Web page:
- "Read the entire document - or a good-sized chunk of a larger document - once slowly, reading for overall content and meaning."
- This helps you see the bigger picture. At this point, don't stop to make corrections or take notes; that will distract you from the main message the piece is trying to convey. Instead, just take in the feel of the document and make sure that it conveys what it is supposed to.
- "Read the document again, this time aloud and even more slowly, correcting all errors you find."
- Reading out loud helps you to comprehend what you are reading, which will make it easier to find errors. Taking words from the page and translating them into spoken language makes your brain process and concentrate on the individual words, which will alert you to any mistakes in the piece. This is also the time when you can correct any errors you found in the intital read-through.
- "Read the document a third time, silently focusing especially on trouble spots."
- Are there any places where the wording just didn't feel right? Spots where there were several spelling mistakes or grammatical errors? An area where the sentences didn't flow the way you want them to? Zoom in on these sections and concentrate on what you need to do to improve them.
- "Read the document backwards. Note, however, that the verdict's still out on the value of taking this fourth step."
- Though this step may be considered unnecessary by some people, I think that this proofreading technique is very valuable. If you read it backwards, you are more likely to catch issues that might hae otherwise been ignored, because you are forced to think about what you are reading. While it may not help much in the way of sentence structure or grammatical errors, it can certainly help with spelling. By removing other distractions, such as punctuation concerns and other proofreading errors, this method can be helpful to those that are concerned about their spelling skills.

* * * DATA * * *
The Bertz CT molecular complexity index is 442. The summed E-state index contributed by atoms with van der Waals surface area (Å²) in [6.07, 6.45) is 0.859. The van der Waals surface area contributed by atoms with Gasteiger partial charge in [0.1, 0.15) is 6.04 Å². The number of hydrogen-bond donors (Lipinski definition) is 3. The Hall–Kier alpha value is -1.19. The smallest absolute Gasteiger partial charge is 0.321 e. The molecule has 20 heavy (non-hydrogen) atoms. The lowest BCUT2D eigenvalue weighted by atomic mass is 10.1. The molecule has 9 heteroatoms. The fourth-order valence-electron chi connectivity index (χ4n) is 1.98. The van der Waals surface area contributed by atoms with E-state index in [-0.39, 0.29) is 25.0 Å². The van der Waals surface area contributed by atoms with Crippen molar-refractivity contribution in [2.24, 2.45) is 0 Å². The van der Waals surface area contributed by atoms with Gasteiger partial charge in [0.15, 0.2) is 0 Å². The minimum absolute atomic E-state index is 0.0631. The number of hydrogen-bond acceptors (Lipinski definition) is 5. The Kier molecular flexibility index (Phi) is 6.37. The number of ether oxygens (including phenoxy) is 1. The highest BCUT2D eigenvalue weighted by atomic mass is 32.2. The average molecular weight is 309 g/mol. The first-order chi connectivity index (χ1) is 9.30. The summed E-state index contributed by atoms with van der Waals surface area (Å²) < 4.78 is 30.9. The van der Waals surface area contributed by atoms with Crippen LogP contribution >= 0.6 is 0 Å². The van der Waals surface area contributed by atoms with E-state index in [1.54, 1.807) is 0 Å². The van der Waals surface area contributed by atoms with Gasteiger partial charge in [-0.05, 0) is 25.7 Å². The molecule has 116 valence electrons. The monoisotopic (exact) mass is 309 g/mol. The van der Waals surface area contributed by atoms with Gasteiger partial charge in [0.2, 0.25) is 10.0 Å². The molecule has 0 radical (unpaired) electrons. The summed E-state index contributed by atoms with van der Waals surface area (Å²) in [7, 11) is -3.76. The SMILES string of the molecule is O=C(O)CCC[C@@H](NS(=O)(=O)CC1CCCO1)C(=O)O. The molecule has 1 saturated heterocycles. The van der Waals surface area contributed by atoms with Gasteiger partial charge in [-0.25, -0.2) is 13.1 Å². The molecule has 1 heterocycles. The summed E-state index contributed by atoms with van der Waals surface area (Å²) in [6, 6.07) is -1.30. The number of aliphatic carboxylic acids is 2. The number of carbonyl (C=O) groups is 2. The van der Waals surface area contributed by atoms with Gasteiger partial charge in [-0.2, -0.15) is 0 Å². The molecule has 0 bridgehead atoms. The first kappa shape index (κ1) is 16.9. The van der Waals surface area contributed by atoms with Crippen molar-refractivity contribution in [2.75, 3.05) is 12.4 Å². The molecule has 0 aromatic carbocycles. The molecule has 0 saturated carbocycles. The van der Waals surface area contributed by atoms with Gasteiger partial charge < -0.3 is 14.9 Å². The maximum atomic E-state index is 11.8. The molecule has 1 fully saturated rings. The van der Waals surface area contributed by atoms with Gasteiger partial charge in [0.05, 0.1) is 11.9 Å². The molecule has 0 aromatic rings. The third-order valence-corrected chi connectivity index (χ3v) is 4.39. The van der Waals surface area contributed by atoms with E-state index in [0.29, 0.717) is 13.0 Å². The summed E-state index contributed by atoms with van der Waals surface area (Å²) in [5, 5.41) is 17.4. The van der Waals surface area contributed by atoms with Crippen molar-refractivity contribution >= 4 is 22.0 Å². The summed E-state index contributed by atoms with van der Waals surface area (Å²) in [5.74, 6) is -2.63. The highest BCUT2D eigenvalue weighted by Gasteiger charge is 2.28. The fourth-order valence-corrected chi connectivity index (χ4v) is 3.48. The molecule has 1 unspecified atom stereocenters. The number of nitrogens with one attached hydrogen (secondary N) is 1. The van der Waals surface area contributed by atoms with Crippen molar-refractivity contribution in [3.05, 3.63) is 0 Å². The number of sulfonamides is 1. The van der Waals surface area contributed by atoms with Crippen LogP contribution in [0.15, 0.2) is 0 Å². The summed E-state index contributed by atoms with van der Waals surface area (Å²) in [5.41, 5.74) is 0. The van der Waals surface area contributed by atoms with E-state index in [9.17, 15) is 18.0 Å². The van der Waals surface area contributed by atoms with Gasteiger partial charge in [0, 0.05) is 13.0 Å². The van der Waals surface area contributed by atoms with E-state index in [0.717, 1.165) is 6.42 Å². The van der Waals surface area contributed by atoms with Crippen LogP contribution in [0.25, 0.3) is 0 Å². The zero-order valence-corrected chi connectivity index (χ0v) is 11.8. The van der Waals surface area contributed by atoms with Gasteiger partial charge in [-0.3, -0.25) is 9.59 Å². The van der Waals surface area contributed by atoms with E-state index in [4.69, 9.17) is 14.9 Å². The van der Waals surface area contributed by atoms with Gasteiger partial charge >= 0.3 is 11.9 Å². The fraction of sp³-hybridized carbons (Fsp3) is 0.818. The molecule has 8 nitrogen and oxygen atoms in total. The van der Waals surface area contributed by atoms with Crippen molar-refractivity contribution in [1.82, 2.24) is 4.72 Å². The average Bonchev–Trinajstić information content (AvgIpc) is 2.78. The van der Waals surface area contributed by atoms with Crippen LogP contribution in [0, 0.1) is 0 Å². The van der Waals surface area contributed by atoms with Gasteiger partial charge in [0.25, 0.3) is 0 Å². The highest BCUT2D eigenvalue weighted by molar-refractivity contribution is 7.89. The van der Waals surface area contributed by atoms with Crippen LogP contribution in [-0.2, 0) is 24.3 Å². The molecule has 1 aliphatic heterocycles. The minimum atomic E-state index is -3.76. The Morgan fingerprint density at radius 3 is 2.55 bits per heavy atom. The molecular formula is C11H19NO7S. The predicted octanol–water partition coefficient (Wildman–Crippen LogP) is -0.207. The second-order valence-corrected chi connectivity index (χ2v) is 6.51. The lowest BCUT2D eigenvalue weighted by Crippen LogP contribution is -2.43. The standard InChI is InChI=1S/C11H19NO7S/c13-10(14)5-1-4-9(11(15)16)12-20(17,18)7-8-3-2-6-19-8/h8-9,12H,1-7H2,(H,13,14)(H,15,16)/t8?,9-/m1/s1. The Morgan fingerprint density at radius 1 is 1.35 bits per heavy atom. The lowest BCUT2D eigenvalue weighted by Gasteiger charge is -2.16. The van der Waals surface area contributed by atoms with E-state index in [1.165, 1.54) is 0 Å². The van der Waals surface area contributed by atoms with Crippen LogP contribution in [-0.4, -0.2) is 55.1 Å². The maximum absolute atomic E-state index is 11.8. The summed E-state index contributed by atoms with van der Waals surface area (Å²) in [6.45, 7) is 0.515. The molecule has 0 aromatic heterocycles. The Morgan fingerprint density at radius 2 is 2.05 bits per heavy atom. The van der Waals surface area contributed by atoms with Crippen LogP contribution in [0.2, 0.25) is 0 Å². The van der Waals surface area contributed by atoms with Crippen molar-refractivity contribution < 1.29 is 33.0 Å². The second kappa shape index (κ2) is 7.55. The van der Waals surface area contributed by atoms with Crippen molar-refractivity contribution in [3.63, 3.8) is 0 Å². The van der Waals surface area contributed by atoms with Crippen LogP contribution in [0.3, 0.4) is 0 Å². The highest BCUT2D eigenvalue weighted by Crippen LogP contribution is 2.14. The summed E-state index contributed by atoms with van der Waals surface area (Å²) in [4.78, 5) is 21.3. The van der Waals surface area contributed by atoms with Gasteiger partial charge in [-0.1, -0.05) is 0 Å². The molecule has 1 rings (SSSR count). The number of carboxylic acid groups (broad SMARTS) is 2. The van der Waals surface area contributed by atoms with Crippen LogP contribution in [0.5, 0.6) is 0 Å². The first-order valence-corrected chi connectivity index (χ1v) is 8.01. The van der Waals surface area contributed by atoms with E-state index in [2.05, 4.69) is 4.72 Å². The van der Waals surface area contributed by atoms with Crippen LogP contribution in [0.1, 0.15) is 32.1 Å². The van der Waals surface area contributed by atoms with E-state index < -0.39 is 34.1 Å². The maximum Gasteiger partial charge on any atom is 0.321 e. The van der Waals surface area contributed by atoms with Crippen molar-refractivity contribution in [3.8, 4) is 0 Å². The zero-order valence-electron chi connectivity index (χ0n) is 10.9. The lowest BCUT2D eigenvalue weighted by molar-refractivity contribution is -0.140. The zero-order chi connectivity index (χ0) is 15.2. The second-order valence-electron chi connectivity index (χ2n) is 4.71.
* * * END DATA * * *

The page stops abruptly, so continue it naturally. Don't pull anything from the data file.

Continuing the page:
- "Scan the document at arm's length. Some of the most blatant, poor-impression-making errors can remain invisible until you pull back and consider the overall look and effectiveness of a page or document."
- This tip will help you analyze your document as a whole. Instead of concentrating on the details, you can now focus on the white space, the font, the paragraph alignment, and spacing. By improving the overall look of your document, it will look more professional and impressive. It will also allow the reader to concentrate on what you have to say instead of being thrown off by an unusual spacing or extra-wide margins.
Thursday, January 19, 2012
Expert Approach to Proofreading
Tips from Proofreading: Plain and Simple by Debra Hart May, with my own commentary: